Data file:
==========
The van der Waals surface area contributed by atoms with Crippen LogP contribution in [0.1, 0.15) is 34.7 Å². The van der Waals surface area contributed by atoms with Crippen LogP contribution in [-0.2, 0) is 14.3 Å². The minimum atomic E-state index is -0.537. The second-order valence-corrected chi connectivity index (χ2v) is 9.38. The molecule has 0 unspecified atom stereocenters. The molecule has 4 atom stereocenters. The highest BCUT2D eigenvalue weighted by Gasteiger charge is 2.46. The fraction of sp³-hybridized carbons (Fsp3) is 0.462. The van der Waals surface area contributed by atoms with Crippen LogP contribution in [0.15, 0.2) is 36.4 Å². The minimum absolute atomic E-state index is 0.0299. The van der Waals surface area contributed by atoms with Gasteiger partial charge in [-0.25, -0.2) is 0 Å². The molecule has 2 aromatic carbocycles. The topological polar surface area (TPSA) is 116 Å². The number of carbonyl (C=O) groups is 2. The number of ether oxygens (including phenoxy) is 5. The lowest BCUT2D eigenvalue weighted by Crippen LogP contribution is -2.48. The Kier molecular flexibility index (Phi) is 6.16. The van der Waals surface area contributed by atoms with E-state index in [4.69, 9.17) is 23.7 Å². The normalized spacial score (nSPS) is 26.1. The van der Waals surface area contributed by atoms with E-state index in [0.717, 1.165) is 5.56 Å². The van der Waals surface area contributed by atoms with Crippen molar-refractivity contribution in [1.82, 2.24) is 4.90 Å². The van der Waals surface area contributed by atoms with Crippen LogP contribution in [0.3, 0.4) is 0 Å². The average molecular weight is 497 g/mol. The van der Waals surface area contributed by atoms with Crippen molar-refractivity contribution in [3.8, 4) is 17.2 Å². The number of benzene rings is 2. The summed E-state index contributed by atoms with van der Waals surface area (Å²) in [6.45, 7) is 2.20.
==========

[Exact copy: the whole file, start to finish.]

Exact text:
The van der Waals surface area contributed by atoms with Crippen LogP contribution in [0.1, 0.15) is 34.7 Å². The van der Waals surface area contributed by atoms with Crippen LogP contribution in [-0.2, 0) is 14.3 Å². The minimum atomic E-state index is -0.537. The second-order valence-corrected chi connectivity index (χ2v) is 9.38. The molecule has 0 unspecified atom stereocenters. The molecule has 4 atom stereocenters. The highest BCUT2D eigenvalue weighted by Gasteiger charge is 2.46. The fraction of sp³-hybridized carbons (Fsp3) is 0.462. The van der Waals surface area contributed by atoms with Crippen LogP contribution in [0.15, 0.2) is 36.4 Å². The minimum absolute atomic E-state index is 0.0299. The van der Waals surface area contributed by atoms with Gasteiger partial charge in [-0.25, -0.2) is 0 Å². The molecule has 2 aromatic carbocycles. The topological polar surface area (TPSA) is 116 Å². The number of carbonyl (C=O) groups is 2. The number of ether oxygens (including phenoxy) is 5. The lowest BCUT2D eigenvalue weighted by Crippen LogP contribution is -2.48. The Kier molecular flexibility index (Phi) is 6.16. The van der Waals surface area contributed by atoms with E-state index in [4.69, 9.17) is 23.7 Å². The normalized spacial score (nSPS) is 26.1. The van der Waals surface area contributed by atoms with E-state index in [0.717, 1.165) is 5.56 Å². The van der Waals surface area contributed by atoms with Crippen molar-refractivity contribution in [1.82, 2.24) is 4.90 Å². The van der Waals surface area contributed by atoms with Crippen LogP contribution in [0.3, 0.4) is 0 Å². The average molecular weight is 497 g/mol. The van der Waals surface area contributed by atoms with Crippen molar-refractivity contribution in [3.8, 4) is 17.2 Å². The number of benzene rings is 2. The summed E-state index contributed by atoms with van der Waals surface area (Å²) in [6.45, 7) is 2.20.